Permafrost may nearly disappear by 2100

December 20, 2005

The National Center for Atmospheric Research in Boulder, Colo., says global warming may destroy most permafrost across the Northern Hemisphere.

Researchers said warming may decimate the top 10 feet or more of perennially frozen soil, altering ecosystems as well as damaging buildings and roads across Canada, Alaska, and Russia.

New simulations from NCAR show more than half of the area covered by the topmost layer of permafrost could thaw by 2050 and as much as 90 percent by 2100. Scientists expect the thawing to increase runoff into the Arctic Ocean and release vast amounts of carbon into the atmosphere.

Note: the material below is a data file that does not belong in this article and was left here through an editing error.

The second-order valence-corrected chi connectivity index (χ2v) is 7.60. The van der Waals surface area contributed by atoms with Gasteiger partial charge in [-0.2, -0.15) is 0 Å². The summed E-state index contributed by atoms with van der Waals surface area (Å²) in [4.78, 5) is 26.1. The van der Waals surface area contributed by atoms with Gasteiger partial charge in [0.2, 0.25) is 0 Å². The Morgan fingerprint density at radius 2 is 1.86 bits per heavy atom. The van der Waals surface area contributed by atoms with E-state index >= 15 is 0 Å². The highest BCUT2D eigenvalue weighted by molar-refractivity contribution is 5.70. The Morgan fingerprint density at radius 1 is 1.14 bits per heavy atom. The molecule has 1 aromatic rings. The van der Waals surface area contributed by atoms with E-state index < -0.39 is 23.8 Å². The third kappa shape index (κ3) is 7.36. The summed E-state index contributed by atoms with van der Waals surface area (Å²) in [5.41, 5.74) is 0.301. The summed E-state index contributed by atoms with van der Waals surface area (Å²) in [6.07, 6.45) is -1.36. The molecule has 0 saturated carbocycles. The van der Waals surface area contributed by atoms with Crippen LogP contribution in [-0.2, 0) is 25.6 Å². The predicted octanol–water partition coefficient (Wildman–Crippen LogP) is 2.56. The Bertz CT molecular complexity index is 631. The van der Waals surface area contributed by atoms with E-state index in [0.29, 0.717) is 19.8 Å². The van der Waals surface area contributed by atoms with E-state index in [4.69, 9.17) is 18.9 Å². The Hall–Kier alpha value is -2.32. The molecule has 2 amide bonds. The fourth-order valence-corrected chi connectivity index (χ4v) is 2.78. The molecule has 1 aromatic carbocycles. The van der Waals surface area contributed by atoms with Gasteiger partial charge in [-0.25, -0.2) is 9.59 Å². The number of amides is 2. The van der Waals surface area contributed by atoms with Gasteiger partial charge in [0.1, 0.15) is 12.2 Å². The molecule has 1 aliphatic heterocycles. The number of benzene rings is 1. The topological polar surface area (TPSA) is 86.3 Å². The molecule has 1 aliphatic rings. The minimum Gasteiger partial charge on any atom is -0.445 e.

The study is the first to examine the state of permafrost in a global model that includes interactions among the atmosphere, ocean, land, and sea ice as well as a soil model that depicts freezing and thawing.

The research appears online in the Dec. 17 issue of Geophysical Research Letters.

Copyright 2005 by United Press International

Explore further: Sea-level rise accelerating, say scientists

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